Too, what you should do is also inform your agent that you don't think that your lender will now loan money given the problems with the pool from your latest communications with them (even though that may or may not be true - that's what you tell your agent regardless).

So you want to void the purchase.


I now understand why the Seller wouldn't work with you on the pool issue - you signed an "As Is" agreement - it didn't matter and the Seller didn't have to negotiate anything with you as concerns the pool.


Kindly do not forget to positively rate my answers so I can be compensated for assisting you this evening.

Thank you!


If you have any questions, about this or anything else, please ask for me, Law Pro, directly in the question and I will try to assist you as best I can.

For example, you would state, "This question is for Law Pro . . . (then on with your question).
Customer: replied 3 years ago.


what's the "OR may sue to enforce specific performance" mean?

Specific performance is reallly only a remedy for a buyer - when a seller won't sell and transfer the property to the buyer.

Although it states that the Seller may demand specific performance - they usually don't.

The reason they don't is - that the buyer can usually thwart the loan with the lender under the circumstances and then they are in litigation for nothing.

The defn. of specific performance - is an order of a court which requires a party to perform a specific act, usually what is stated in a contract. It is an alternative to awarding damages, and is classed as an equitable remedy commonly used in the form of injunctive relief concerning confidential information or real property. While specific performance can be in the form of any type of forced action, it is usually used to complete a previously established transaction, thus being the most effective remedy in protecting the expectation interest of the innocent party to a contract. It is usually the opposite of a prohibitory injunction but there are mandatory injunctions which have a similar effect to specific performance.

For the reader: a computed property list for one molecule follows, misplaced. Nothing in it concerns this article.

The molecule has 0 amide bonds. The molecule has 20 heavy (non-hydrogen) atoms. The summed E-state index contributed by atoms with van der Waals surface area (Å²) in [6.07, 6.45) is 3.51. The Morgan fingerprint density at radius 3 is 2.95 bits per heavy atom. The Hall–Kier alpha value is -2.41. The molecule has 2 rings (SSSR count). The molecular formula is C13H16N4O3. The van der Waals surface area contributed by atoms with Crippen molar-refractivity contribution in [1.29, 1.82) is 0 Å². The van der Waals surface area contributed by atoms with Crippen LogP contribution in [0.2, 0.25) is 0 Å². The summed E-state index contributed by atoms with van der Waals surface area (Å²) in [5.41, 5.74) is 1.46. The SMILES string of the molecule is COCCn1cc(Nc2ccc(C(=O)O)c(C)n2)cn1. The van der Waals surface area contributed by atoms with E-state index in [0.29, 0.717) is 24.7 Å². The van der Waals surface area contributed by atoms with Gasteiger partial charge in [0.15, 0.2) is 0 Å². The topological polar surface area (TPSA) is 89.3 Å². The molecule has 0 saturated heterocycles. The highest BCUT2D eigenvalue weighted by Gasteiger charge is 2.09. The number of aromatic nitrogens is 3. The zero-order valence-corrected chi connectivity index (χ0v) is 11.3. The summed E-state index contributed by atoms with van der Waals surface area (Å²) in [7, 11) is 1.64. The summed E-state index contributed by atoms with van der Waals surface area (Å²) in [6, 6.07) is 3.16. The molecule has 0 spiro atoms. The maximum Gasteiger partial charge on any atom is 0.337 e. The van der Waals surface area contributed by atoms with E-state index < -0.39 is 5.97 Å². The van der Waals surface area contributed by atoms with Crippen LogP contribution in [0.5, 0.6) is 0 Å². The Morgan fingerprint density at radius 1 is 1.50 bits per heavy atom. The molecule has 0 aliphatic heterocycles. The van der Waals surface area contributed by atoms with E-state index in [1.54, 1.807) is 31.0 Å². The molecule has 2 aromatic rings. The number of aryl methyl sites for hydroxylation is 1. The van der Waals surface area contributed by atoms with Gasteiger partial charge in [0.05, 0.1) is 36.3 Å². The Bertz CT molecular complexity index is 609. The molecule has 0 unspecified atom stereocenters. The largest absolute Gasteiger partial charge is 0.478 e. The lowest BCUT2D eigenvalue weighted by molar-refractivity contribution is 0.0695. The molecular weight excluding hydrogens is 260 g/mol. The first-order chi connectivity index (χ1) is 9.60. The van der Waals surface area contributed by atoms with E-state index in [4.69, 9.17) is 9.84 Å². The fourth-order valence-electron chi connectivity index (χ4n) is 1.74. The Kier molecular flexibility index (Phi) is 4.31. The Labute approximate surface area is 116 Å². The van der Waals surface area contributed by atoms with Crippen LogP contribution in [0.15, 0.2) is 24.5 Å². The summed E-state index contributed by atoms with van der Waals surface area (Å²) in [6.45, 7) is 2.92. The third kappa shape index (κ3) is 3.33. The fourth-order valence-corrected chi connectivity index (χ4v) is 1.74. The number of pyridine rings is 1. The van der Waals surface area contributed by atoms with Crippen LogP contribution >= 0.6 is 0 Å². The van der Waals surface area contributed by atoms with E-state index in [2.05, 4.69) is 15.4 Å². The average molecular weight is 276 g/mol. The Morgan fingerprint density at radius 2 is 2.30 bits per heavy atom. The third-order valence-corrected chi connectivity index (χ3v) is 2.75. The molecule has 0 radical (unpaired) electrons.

In practice, specific performance is most often used as a remedy in transactions regarding land, such as in the sale of land where the vendor (the seller) refuses to convey title. The reason being that land is unique and that there is not another legal remedy available to put the non-breaching party in the same position had the contract been performed. [Wikipedia]


So, specific performance is rarely granted by the court to the Seller.

I would not worry about the Seller pursuing specific performance - that's not going to happen in reality.


Kindly do not forget to positively rate my answers so I can be compensated for assisting you this evening.

Thank you!


If you have any questions, about this or anything else, please ask for me, Law Pro, directly in the question and I will try to assist you as best I can.

For example, you would state, "This question is for Law Pro . . . (then on with your question).




Customer: replied 3 years ago.


I'm not worried about my realtor, but, can the sellers realtor go after me?

Potentially but not usually.

They have to prove that you were a "ready, willing, AND able" buyer.

The problem is - the "able" - that the lender basically sent the loan monies to you for the deal.

If the seller's broker can't prove that - then you potentially were not a "ready, willing, and able" buyer.



Kindly do not forget to positively rate my answers so I can be compensated for assisting you.

Customer: replied 3 years ago.

Can I get a copy of this conversation?

What you need to do is "highlight" what I posted, then "copy" it, then "paste" it into your word processor (or Microsoft Notepad) for saving for later use and/or printing.

I would again ask you kindly that you rate my answers positively so I can be credited for and compensated for assisting you.

Thank you!


If you have any questions, about this or anything else, please ask for me, Law Pro, directly in the question and I will try to assist you as best I can.

For example, you would state, "This question is for Law Pro . . . (then on with your question).
Customer: replied 3 years ago.


you've been a great help and I will give you a great review. Thank you so much.

You're welcome. Good luck!!